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This is a continuously updated archive of the Aroid-L mailing list in a forum format - not an actual Forum. If you want to post, you will still need to register for the Aroid-L mailing list and send your postings by e-mail for moderation in the normal way.
From: Jean Halverson jahalve at mhtc.net> on 1999.11.20 at 16:25:48(3843)
I bought two Alocasia from a nursery center--both growing very well.
Somehow, I thought these plants liked to have their feet wet. On advice
from a nursery worker and checking the Web, I realize that they don't.
The information, though, indicates that they can overwinter as a dormant
From: RRIWAHO at aol.com on 1999.11.20 at 20:41:16(3844)
Jean;; It's hard tp tell which ones you have, some do require there feet in
water . Keep them warm not below 50 degrees, and take care of of them like
any other tropical. If thay do go dormanat set them back in a warm place and
keep moist, dont let the pots dry out completly. Good gRowing Richard
From: Aloe1023 at aol.com on 1999.11.22 at 04:29:59(3846)
Hi Jean. Some Alocasias and Colocasias do like wet feet, just depends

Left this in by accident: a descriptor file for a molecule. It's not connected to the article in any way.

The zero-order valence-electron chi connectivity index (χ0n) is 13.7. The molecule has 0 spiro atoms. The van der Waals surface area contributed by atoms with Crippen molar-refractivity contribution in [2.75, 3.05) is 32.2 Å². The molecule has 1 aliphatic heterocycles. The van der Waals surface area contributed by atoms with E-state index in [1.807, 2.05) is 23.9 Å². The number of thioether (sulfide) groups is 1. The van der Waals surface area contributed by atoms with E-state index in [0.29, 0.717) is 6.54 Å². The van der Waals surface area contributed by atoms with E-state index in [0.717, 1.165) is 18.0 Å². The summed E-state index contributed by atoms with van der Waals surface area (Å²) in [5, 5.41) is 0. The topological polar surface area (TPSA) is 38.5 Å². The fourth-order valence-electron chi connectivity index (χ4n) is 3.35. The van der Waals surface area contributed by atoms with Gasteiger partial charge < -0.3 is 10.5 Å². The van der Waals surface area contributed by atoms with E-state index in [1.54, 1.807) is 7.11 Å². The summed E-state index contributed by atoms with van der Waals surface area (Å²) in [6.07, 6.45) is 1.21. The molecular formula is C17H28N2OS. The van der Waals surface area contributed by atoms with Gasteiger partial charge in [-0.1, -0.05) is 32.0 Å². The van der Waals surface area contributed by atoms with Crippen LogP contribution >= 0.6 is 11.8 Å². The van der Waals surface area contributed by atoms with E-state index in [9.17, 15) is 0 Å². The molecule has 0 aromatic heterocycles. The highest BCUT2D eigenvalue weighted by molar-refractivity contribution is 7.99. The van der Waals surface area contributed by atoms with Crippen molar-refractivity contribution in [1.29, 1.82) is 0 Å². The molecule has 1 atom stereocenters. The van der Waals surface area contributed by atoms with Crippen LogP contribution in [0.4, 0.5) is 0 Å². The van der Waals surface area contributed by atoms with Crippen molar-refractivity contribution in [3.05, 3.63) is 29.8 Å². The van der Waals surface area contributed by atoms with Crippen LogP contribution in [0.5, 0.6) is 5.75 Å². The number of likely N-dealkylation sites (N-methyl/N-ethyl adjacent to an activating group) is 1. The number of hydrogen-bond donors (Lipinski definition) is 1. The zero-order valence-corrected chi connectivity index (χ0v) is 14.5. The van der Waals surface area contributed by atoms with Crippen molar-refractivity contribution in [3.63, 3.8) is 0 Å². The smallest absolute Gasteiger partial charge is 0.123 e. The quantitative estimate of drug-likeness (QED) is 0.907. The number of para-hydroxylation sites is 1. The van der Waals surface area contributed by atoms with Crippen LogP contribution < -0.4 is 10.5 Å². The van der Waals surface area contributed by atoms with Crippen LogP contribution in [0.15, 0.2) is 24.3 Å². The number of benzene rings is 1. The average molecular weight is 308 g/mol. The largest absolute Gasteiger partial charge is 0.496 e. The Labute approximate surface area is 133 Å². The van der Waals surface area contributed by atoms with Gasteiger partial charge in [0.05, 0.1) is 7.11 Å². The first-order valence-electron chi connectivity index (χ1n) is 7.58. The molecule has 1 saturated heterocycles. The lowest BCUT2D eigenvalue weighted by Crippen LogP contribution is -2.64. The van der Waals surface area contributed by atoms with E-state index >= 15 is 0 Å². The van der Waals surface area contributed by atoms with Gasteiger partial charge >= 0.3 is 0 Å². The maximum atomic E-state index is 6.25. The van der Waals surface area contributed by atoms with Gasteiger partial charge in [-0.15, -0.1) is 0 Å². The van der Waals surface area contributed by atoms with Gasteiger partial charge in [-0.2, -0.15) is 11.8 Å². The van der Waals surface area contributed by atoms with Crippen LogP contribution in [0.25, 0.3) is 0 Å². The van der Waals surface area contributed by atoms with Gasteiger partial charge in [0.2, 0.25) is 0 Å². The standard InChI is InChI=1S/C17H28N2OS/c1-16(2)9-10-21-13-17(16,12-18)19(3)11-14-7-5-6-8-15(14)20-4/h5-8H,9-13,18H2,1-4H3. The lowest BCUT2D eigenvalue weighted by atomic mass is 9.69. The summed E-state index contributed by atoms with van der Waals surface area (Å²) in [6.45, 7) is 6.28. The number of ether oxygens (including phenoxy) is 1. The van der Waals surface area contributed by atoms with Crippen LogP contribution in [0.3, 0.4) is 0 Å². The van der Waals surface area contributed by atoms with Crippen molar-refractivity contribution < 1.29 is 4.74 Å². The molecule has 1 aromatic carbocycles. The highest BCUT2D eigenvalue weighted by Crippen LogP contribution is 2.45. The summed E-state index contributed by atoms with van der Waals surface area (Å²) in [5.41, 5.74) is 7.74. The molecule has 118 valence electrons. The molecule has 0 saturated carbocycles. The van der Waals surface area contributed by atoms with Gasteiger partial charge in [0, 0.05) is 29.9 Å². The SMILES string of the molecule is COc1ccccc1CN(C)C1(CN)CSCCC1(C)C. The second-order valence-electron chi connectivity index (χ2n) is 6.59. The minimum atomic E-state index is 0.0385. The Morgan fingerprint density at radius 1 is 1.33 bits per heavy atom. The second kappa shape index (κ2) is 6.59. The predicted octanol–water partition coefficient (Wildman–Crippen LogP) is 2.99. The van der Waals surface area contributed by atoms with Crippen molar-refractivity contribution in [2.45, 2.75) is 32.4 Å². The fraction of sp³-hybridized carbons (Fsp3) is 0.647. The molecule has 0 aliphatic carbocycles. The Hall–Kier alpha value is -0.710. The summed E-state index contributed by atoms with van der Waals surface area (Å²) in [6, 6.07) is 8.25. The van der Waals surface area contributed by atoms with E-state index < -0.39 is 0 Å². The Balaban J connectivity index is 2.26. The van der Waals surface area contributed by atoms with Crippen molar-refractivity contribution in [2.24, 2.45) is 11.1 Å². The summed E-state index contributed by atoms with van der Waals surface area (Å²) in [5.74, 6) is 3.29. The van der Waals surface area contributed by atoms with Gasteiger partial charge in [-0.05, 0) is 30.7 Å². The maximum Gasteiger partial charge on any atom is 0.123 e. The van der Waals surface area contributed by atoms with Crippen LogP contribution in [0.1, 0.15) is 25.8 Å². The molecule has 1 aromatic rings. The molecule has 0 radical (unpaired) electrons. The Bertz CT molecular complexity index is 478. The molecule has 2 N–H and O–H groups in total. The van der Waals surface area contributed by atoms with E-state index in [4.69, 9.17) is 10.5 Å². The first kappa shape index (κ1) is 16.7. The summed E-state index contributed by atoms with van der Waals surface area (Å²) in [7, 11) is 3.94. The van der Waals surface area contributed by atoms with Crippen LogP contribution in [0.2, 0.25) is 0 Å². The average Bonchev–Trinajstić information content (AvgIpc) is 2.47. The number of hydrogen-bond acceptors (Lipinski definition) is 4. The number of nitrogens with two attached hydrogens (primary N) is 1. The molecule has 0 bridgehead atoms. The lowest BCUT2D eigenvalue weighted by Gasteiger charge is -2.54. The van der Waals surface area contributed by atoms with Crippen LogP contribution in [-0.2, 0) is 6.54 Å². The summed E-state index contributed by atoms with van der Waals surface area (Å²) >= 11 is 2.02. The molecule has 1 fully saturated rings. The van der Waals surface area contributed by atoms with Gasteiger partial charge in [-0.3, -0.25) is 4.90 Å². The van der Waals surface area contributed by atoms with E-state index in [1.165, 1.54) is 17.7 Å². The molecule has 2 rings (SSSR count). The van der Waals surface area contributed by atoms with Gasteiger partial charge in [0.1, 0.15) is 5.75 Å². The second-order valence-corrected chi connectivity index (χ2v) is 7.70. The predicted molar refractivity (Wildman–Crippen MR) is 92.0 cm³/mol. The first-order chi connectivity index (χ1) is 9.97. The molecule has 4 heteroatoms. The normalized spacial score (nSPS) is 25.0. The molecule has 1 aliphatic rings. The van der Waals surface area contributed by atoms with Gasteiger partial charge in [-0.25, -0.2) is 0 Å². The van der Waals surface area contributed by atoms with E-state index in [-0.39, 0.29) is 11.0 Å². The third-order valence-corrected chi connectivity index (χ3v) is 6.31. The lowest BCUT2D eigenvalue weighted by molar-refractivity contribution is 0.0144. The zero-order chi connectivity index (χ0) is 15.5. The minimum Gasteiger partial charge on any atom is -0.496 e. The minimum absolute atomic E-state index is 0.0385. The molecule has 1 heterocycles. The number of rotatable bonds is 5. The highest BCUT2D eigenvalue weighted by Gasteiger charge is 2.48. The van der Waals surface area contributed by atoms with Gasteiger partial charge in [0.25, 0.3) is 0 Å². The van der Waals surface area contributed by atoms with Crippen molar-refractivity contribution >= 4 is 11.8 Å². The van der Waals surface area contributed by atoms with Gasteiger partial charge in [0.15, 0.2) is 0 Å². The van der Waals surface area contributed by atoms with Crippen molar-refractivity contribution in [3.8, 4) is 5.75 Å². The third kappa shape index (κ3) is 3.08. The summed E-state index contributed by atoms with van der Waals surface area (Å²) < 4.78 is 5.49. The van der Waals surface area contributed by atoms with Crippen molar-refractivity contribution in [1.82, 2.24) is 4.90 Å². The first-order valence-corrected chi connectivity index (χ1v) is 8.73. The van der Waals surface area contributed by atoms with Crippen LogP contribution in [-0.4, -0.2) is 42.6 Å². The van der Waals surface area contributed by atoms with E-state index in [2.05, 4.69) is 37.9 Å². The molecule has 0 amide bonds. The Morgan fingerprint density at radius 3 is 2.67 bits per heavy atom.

which ones. I find most like to be kept moist and not allowed to dry out
very much. It's a dilemma growing these very tropical, warm natured
plants in a cold winter climate like you have. Bringing them in the house
to keep them warm gets them into dry, much less humid air than they like.
I'm not sure even the most hardy would survive your winter outside in the
ground. If your plants are small I would try to keep them growing rather
than going dormant. Dropping back to a tiny tuber is a bit risky. But if
they are larger then you can expose them to some cool temps and they will
drop back to the bulb. They will want drier conditions then, too damp and
the tubers will rot. Bringing them in the house in the dry air may send
them into dormancy also, but not real sure what the effect will be. I've
heard of folks keeping small ones in terrariums under lights to keep
humidity high. Hope this helps... Questions are welcome. Russ.
From: Krzysztof Kozminski kk at netgate.net> on 1999.11.25 at 16:34:29(3861)
On Sat, 20 Nov 1999, Jean Halverson wrote:
> Neither had a name tag but the nursery worker said one was 'African
Alocasia x. amazonica, most likely. Possibly A. "Green Velvet" (cultivar
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